Tuesday, February 28, 2012

February Requests: FAQs

Last month, I wrapped up January Query Month with a FAQs post. Found it so successful, decided to do it again with February Requests. Real people asked real questions, and I answered them. In this post. "Requests" covers the time between when an agent asks for a partial or full based on your query, to the offer/rejection. What to do when the offer actually comes, will be covered in another topic month.
  • If an agent requests a certain page count and I include a title page, does that count as part of the total pages? What about if the page request cuts off almost at the end of a scene? Is it okay to send the rest of the scene?
    • Firstly, no the title page does not count into the the total pages. Secondly, you are giving this matter way too much thought. Relax. I can answer your second two questions two ways: 1 It's so rare the agent will get to the end of your partial that they won't ever notice how you leave off (harsh, but true). 2 We'll be so riveted by the story that if you end in the middle of a ... we'll be screaming for more (by the way, do you see how annoying that is?). My preference is for you to end the scene, the sentence at the very least. If you've set up your scenes properly, we'll be wanting to know what happens next, more so than if you end in the middle of a ...
  •  I know agents expect (unless otherwise noted on their guidelines) for writers to multi-submit when querying. But is it acceptable to query agents and e-publishers at the same time? And if so, what would be the proper Nudge Etiquette if an agent has your full and an e-publisher has made an offer?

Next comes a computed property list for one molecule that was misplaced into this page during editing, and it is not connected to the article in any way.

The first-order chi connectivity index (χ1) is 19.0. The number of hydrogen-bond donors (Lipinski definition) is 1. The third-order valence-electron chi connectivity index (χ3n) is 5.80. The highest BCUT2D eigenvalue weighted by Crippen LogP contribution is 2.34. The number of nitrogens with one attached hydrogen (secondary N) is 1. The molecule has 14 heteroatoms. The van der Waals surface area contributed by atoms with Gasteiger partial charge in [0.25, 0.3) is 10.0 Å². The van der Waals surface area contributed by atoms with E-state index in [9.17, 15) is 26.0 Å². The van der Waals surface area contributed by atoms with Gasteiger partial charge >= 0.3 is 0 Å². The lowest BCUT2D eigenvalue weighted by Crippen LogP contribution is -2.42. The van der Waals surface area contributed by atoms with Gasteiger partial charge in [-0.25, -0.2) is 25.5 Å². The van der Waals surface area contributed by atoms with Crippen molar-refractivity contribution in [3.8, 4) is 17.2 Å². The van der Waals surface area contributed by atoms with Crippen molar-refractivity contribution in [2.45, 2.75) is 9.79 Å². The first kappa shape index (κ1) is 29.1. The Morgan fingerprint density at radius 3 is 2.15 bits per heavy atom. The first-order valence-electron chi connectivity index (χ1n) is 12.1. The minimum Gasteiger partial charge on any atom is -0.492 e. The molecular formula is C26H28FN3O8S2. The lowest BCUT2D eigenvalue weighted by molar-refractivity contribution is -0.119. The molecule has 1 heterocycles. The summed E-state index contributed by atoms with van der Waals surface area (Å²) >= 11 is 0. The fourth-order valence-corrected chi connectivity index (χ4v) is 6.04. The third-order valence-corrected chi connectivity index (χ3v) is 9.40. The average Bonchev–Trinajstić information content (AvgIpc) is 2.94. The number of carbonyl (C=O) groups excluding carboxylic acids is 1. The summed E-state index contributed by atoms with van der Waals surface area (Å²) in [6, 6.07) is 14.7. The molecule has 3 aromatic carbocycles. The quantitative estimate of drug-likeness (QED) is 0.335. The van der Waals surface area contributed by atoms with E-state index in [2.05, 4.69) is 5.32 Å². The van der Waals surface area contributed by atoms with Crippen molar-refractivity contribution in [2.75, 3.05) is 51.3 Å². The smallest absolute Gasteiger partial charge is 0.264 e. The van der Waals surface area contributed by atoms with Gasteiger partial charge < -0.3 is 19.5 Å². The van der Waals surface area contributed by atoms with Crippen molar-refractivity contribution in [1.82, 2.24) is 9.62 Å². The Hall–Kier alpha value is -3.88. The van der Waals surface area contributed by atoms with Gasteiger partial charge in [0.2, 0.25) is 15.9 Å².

• This is a huge pet peeve of mine.It doesn't make sense to me for a writer to query both agents and small /e presses at the same time. You need to decide what you want. Big press or small press? By querying both, you're sorta saying "I'll just nab the first thing that comes along." Not necessarily the best thing (not saying that e-pubs or small pubs aren't the best thing--it's apples and oranges, and you can only have one). Of course, this is just opinion and I'm sure many other agents and professionals will tell you it's perfectly acceptable. I won't discriminate against a writer if they nudge me with an offer from a small/e press.
    • The Nudge is the same as if you'd had an offer from an agent, except instead of Agent it's small/e-press. Blog post here.
  • Do you typically ask for R&R via phone or email?
    • Email. I've mostly sworn off springing huge news on a person over the phone. I love hearing their squees, but they usually censor themselves way too much for me to get a really good kick out of it. Plus, they need time to process information before we talk particulars. Usually, I'll send an email with my general thoughts and an R&R request. If they agree to the general revisions and terms, I'll send particulars and talk via phone if we both want/need to.
  • How far into a manuscript does an agent get before they know it's one they want to represent?
    • Usually by ten pages in, definitely by 50, I can tell if I'm going to read the whole ms. Depending on how voice, characters, and plot hold up, I'll ask for an R&R or offer representation. Rarely do I get all the way to the end of a ms and just reject it. I got to the end for a reason.
  • If an agent sees a query & 1 ch and gives feedback, saying fix this and send it to me, do they want you to query them again?